Assessing the Brussels Wreckage
So, what do they say now in order to qualify his every pronouncement? After Donald Trump’s epic dress-down of the leaders of the democratic world, we see legions of self-avowed pragmatists coming forth to right-phrase the U.S. President. They say that he did not mean what he said, or failed to say—on NATO, on trade, on migration, on Europe, and on Germany. They maintain that haranguing allies over their defense spending is just a negotiating tactic of a successful businessman. They claim that his advisers, anyway, said all the right things—even if the President himself fell silent when it mattered most. They say Donald Trump is learning, like every new U.S. President. And they argue that Europeans should look at what he does, not listen to what he says.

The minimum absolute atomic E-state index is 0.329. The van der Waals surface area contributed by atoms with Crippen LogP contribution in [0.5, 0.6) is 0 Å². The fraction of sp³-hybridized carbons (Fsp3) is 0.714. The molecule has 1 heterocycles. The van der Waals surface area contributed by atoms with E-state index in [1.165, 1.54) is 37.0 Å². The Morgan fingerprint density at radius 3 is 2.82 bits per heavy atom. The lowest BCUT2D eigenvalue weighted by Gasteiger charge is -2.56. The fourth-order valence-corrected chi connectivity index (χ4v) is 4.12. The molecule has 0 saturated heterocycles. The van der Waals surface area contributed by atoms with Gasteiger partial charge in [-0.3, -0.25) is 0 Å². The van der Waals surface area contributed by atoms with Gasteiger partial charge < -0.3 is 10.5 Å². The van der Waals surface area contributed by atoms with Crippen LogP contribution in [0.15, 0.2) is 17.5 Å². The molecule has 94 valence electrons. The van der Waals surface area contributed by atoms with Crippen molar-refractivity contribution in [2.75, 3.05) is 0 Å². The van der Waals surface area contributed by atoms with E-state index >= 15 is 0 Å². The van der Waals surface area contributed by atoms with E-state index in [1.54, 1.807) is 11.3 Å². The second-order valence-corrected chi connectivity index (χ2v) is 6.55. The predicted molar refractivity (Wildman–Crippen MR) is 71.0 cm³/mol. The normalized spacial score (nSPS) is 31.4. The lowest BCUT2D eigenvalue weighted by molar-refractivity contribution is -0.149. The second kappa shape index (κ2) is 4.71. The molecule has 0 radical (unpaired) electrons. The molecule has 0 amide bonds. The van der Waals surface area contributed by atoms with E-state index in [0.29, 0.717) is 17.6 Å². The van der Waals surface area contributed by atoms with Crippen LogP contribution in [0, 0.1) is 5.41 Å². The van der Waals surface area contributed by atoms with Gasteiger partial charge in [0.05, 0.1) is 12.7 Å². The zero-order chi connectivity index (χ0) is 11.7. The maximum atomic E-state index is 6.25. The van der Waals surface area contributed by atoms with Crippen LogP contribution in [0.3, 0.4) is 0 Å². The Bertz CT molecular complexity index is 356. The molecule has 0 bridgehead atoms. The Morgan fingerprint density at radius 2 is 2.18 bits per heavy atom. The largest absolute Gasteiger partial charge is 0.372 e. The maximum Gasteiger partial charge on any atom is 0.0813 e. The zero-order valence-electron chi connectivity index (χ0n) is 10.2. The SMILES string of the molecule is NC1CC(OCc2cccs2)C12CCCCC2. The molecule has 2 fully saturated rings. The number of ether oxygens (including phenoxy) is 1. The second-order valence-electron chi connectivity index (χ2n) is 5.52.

Yes, they allege all of these things. But their words sound increasingly hollow. We should identify them for what they are: the narrative of the party of wishful thinking. All these analysts, former officials, and think tankers—with the weight of their titles and the years of their experience—would simply whitewash the muddy stream of consciousness that this U.S. President calls policy.
The reality is that words matter in international relations, as they do most everywhere else. The credibility of alliances is not solely based on treaties and military hardware, but on trust and the belief of others that an alliance will actually do what it has set out and is sworn to do. We should picture Vladimir Putin doing cartwheels in the Kremlin upon hearing that the U.S. President is now actively avoiding recommitting to NATO’s common defense clause.
It is painful to watch this spectacle, and even more painful to watch it from Germany. This is not simply because of the manifest anti-Germanism that this American leader displays. (All these bad, bad Germans doing harm to poor America!) It is painful to watch Donald Trump shoving aside the leaders of allied nations and, in the process, shoving aside the world order our forbears built. The glib callousness with which he does it is nothing less than frightening.